Step 12 With right sides together and a half melon on top, match the center pressed in registration mark of a top half melon with the registration mark on the background piece and pin. Pin the two pieces together along the entire length of the half melon.
Ease (or gently stretch) the background piece to match the curve of the half melon. Do not stretch the half melon.
Repeat for the bottom half melon.
You can use fewer pins, pinning about every half inch. Or, you can pin only the first half (starting at the center and going back to the tip) of the melon, stitch to the center and then use your fingers to bring together the edges of the background and the half melon as you slowly stitch the rest of the seam.
Step 13 Here's how the pinning looks from the background side. You can see that the background has been stretched to match the curve of the half melons.
Step 14 With the half melon on top, stitch a 1/4 inch seam. Remove the pins as the needle gets to it. Try not to stitch over the pin.
Step 15 Place two fingers on the fabric - one to the side and one in front of the presser foot to help guide the fabric and keep a 1/4 inch seam allowance.
Step 16 From the wrong side of the fabric here's how the background piece and first two half melons look after stitching. See, no puckers in the seam. You can do it!
Step 17 Press the seams toward the half melons.
From the right side of the fabric here's how the background piece and first two half melons look after stitching. Your orange peel quilt block is almost finished
Step 18 Repeat Step 12 to pin the right and left half melons to the background.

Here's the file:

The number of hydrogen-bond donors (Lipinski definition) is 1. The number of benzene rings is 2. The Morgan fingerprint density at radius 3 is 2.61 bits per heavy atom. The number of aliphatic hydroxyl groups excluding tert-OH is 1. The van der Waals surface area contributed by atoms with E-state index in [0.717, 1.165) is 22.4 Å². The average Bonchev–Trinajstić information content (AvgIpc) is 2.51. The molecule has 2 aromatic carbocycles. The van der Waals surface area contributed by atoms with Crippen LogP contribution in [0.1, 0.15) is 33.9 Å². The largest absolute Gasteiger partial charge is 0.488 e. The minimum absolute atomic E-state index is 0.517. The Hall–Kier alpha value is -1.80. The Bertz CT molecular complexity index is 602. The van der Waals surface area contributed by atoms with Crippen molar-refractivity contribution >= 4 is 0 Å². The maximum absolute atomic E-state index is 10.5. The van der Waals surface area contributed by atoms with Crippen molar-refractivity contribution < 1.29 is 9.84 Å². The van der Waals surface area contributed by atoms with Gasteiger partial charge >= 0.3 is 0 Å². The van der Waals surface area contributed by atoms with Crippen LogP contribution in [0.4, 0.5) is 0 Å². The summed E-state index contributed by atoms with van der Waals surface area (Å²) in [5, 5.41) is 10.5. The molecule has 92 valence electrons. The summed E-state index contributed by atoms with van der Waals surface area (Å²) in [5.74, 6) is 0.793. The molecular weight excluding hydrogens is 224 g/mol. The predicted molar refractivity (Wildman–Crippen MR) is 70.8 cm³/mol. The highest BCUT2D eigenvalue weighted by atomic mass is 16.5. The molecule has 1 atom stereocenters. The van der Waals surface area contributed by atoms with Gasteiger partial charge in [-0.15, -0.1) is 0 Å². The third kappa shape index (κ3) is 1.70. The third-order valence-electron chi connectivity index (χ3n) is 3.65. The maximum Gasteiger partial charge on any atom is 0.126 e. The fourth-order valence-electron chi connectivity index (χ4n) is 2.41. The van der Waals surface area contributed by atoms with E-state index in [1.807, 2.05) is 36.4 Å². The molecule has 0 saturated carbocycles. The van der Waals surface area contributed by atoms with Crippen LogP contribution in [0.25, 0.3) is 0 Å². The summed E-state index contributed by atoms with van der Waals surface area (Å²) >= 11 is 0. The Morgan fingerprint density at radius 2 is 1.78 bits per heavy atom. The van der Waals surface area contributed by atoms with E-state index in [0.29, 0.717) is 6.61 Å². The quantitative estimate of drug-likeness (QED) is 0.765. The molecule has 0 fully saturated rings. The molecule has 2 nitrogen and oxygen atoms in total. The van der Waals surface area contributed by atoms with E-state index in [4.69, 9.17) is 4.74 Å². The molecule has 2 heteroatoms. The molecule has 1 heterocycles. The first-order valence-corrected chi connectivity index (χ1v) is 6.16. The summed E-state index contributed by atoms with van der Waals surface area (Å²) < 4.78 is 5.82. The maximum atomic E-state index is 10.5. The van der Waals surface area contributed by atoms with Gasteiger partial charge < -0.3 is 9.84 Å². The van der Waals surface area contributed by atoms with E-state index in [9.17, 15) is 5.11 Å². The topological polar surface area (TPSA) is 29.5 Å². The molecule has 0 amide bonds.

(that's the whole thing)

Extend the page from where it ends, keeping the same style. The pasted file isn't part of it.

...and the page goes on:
Repeat steps 14 and 15 to stitch.
Step 19 From the back side here's how the completely stitched block looks. The stitching intersects in the points as you stitch the ends of the two half melons together.
Press the seams toward the half melons. Lightly spray a pressing alternative over the entire block and press from the back and front. This helps the block to lie flat.
Step 20 Trim the orange peel quilt block to size. I trimmed it to 12 1/2 inches, about 1 inch past each point, for a 12 inch finished size. If you can still see the registration marks use them to center the ruler over the block.
If you want the points to actually 'kiss', trim 1/4 inch past the points. The unfinished block will be about 11 1/2 inches, or 11 inches finished. Your quilt will also resemble a Cathedral windows quilt without all the work.
There is a way to stitch this orange peel quilt block without all the pins. Use one pin to at each center. Here's how:
With the background on the bottom and the half melon on top, use one pin to pin the center of each together.
Start stitching from the center to the edge, matching the raw edges as you go using your fingers and/or awl. Gently stretch the background piece to match the curve of the half melon.
Now, go back and finish stitching the seam from the center, overlapping the previous 1/4 of stitching, to the other edge. This time with the background piece on top and the half melon on the bottom.
If you already know how to stitch curves this won't be a problem. But, if you're new to curves, pinning is the way to go until you get some practice under your belt. :-)
Your orange peel quilt block is finished! Now, that wasn't as bad as you thought it would be. Sewing curves is easy! :-)
Here's a look at how the orange peel quilt blocks will come together in a quilt. They will make a scrappy orange peel quilt pattern. I love them! Now, I just need to make more blocks. :-)
Together the blocks make a scrappy orange peel quilt pattern so no overall yardage is given but here are the number of blocks needed for a particular quilt size:
Doing this tutorial gave me lots of practice stitching gentle curves.Turns out they are not as hard to stitch as we think.
For more quilt blocks, check out our quilt block patterns library.